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Ignoring graphics - RMIT

From: Charles McCathieNevile <charlesn@sunrise.srl.rmit.edu.au>
Date: Thu, 22 Jan 1998 11:09:48 +1100 (EST)
To: Mike Burks <mburks952@worldnet.att.net>
cc: "Kasday, Leonard" <kasday@att.com>, Chris Hasser <chasser@immerse.com>, "'wai-interest-group-post'" <w3c-wai-ig@w3.org>
Message-ID: <Pine.SUN.3.91.980122110125.5800A-100000@sunrise.srl.rmit.edu.au>
The stats were gathered from the log files. Students using lynx accounted 
for (If I recall right) about 80% of those not retrieving the graphics. 
On the other hand proxy servers accounted for a number of retrievals, and 
it may be that they are in turn serving up pages without graphics. I 
assume the rest were graphic browsers.

An interesting exercise I went through yesterday involved searching the 
catalogue of the Bibliotheque Nationale de France - the French National 
Library. They have a web-based system which is very poor for 
accessibility, and doesn't work properly anyway. They also have an older,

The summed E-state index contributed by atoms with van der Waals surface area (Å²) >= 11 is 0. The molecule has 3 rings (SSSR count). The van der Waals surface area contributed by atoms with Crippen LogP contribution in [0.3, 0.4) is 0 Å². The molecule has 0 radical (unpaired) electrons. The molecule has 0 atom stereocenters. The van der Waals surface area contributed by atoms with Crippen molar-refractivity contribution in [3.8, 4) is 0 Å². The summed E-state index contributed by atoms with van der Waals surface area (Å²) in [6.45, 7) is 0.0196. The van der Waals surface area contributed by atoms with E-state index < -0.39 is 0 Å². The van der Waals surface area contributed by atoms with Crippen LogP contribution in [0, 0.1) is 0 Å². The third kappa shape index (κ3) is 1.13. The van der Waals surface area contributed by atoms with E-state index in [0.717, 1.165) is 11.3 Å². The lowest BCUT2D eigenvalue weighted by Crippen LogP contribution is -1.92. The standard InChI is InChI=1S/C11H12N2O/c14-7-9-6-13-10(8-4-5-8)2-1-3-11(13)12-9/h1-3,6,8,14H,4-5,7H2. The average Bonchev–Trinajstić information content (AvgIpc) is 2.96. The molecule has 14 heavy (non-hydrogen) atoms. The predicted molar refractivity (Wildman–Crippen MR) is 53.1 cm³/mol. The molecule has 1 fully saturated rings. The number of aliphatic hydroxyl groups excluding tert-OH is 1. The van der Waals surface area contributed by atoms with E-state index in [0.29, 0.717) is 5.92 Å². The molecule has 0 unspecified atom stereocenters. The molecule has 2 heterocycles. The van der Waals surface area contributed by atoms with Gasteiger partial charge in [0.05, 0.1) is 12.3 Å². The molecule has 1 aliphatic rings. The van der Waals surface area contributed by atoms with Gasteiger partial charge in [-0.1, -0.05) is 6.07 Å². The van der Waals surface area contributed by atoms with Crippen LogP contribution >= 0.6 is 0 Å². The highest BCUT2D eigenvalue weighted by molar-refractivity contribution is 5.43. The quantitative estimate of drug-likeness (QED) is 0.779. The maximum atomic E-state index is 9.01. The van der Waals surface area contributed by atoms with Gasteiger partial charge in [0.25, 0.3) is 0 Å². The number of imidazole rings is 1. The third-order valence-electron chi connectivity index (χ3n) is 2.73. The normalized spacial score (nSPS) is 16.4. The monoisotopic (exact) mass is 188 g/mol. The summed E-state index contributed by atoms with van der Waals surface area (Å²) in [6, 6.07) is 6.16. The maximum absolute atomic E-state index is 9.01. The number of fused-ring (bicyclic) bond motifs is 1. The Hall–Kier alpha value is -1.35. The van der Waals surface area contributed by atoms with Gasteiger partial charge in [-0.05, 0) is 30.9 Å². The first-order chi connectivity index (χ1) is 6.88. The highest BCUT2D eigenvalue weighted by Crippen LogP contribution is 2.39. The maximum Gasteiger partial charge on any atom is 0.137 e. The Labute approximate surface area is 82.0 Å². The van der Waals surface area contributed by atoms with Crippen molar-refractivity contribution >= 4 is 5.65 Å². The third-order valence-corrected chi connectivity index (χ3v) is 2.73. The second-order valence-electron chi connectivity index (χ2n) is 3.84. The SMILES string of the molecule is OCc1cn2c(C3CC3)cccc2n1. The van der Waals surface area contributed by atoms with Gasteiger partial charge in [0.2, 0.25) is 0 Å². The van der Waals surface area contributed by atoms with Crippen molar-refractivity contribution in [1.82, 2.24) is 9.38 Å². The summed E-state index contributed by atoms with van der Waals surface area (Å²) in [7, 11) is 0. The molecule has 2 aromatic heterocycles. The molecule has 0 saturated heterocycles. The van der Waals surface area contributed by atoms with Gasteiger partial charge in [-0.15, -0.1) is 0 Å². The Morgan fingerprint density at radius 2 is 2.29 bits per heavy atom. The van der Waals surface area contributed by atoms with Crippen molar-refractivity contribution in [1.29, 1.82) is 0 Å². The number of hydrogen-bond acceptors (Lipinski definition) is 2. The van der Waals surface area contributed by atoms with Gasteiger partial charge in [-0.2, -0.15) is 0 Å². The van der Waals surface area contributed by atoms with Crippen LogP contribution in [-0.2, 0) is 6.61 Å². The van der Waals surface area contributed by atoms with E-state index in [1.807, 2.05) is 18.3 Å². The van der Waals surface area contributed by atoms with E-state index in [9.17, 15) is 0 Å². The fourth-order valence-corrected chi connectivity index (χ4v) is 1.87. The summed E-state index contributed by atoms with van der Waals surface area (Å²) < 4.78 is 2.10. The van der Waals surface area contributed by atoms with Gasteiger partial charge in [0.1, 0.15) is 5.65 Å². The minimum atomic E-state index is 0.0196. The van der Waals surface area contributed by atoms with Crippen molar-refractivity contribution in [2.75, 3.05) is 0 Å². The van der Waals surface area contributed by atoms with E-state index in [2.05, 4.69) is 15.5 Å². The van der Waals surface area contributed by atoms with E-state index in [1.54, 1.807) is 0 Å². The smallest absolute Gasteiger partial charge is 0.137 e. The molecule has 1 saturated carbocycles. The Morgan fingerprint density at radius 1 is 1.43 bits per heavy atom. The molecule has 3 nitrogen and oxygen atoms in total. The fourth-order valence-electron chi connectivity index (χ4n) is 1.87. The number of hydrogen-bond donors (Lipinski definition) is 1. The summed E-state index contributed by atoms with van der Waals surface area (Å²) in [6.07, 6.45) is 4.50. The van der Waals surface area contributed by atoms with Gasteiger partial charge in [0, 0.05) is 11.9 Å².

telnet-style catalogue. Much easier to use, more efficient (It actually 
works) but difficult to find. They are not the only library to suffer 
from this problem.

While I know that good graphics can be important, what I deplore on the 
web are meaningless or bad graphics. When I began working on the RMIT 
website, the main links were a small graphic icon, accompanied by a 
picture of a word. With no alt tagging. This is unfortunately not an 
uncommon experience. The presentation of authoring packages to the public 
relies heavily on their ability to provide visual control, at the expense 
of good HTML code (let alone accessibility). This gives people more time 
to spend on graphics, which should allow them to improve thier sites. 
Unfortunately the model of web design with which they are being presented 
does not lend itself to this.

Charles McCathieNevile
Received on Wednesday, 21 January 1998 19:30:49 GMT

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